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New school year prompts more virus concerns as new cases break one-day record

Michael D. Smith
The Daily Ardmoreite

COVID-19 cases in Oklahoma continue to rise as state health officials get the reporting website caught up with accurate data. An additional 1,400 cases of the disease were reported on Monday, which sent the total number of Oklahoma cases to 32,686.

As the number of cases grows with increasing speed, calls for caution are also beginning to grow as a new school year is planned to begin in earnest next week. Southern Oklahoma’s top health official also expects a busy month in August as schools reopen.

Based on numbers from the department’s website dashboard, the 1,401 new COVID-19 cases reported Monday are the highest one-day jump in confirmed cases. Nearly 19,000 cases have been reported in the month of July and account for 60% of all Oklahoma cases since early March.

Oklahoma has recorded 32,686 cases of COVID-19, with 25,252 recoveries and 496 virus-related deaths. More than 2,800 hospitalizations have been linked to the disease.

Nearly 7,000 cases were active on Monday morning, according to OSDH Regional Director Mendy Spohn. According to the department’s weekly epidemiological report, Oklahoma ranks 38th in the number of cases per 100,000 residents.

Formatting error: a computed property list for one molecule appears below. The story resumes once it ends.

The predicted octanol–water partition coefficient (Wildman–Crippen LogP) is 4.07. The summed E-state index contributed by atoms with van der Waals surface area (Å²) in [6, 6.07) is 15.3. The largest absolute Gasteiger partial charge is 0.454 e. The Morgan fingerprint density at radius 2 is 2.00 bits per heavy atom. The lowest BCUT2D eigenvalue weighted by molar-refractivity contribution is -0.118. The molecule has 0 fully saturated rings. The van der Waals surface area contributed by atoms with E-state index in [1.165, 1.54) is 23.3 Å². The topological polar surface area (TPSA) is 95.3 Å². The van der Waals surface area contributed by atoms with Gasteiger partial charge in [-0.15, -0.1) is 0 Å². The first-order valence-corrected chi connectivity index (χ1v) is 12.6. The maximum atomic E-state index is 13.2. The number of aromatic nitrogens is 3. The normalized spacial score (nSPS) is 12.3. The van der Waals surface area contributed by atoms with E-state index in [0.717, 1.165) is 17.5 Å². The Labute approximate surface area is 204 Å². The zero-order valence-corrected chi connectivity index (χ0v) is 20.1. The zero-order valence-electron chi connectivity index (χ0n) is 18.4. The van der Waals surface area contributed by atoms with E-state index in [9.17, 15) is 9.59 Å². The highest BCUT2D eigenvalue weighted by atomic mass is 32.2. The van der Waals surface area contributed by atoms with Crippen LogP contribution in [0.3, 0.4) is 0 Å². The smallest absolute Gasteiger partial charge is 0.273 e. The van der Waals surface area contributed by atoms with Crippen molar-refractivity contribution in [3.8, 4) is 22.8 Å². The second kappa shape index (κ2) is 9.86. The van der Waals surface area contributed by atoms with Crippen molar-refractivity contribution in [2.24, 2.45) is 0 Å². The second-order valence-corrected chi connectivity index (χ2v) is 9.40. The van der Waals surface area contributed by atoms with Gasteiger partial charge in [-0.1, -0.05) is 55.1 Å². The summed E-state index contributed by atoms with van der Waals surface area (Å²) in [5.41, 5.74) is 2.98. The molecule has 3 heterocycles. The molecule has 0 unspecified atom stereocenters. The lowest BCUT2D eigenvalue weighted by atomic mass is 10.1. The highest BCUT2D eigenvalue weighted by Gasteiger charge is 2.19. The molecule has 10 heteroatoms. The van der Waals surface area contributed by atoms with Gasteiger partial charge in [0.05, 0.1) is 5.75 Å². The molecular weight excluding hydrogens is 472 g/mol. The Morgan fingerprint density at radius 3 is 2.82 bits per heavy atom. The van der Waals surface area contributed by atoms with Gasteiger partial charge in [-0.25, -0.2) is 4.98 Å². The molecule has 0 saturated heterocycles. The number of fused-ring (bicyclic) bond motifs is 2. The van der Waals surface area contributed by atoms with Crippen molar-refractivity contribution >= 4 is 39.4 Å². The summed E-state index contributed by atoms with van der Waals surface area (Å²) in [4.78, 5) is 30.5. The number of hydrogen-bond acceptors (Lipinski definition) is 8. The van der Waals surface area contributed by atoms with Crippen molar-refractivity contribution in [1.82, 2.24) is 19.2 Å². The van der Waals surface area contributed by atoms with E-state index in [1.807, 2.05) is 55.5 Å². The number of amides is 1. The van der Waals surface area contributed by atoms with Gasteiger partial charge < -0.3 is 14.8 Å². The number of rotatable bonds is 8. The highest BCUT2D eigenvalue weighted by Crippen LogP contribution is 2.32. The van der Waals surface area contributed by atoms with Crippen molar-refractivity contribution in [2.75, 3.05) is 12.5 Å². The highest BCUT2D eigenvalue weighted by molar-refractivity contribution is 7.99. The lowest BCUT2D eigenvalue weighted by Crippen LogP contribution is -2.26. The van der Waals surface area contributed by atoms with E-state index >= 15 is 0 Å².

Several days of data reporting from the Oklahoma State Department of Health this month showed inconsistent daily numbers, specifically between the department’s website dashboard and its daily situation updates. A post on the department’s social media accounts on Friday said that the inconsistencies were expected to be fully resolved over the weekend.

Oklahoma set another one-day record of new confirmed COVID-19 cases Monday, which sent the seven-day average of new daily cases above 1,000.

In light of the record one-day number of new confirmed cases, the Oklahoma Institute for Child Advocacy released a statement on Monday urging caution as schools begin to reopen in the coming days. 

“With the surging numbers and impending return to school of many students, the Oklahoma Institute for Child Advocacy is urging everyone to take caution and protect yourself as much as you possibly can, along with those around you,” read the statement. 

Their statement comes days after the Oklahoma Academy of Family Physicians and the state chapter of the American Academy of Pediatrics issued guidance on reopening schools.

“Given this guidance, at this time OKAAP and OAFP cannot support a statewide return to in-person school decision for Oklahoma in August,” read a joint statement on Friday. 

“Additionally, safety policies and resources are not standardized across the state, leading to inequitable protection for children, teachers, and families. These disparities are especially detrimental to minority and low-income individuals who have been disproportionately impacted by COVID-19.”

Spohn said she has recently been asked to speak at public hearings regarding the pandemic and noted in a Monday statement that Ada has recently approved a mask mandate. 

“We have very few tools to fight COVID-19. Mask usage is one. The others are social distancing and case/contact tracking,” Spohn said.

She said meetings with school superintendents have also been scheduled as schools prepare to begin a new school year next month.

“I anticipate a very busy month as schools reopen,” Spohn said.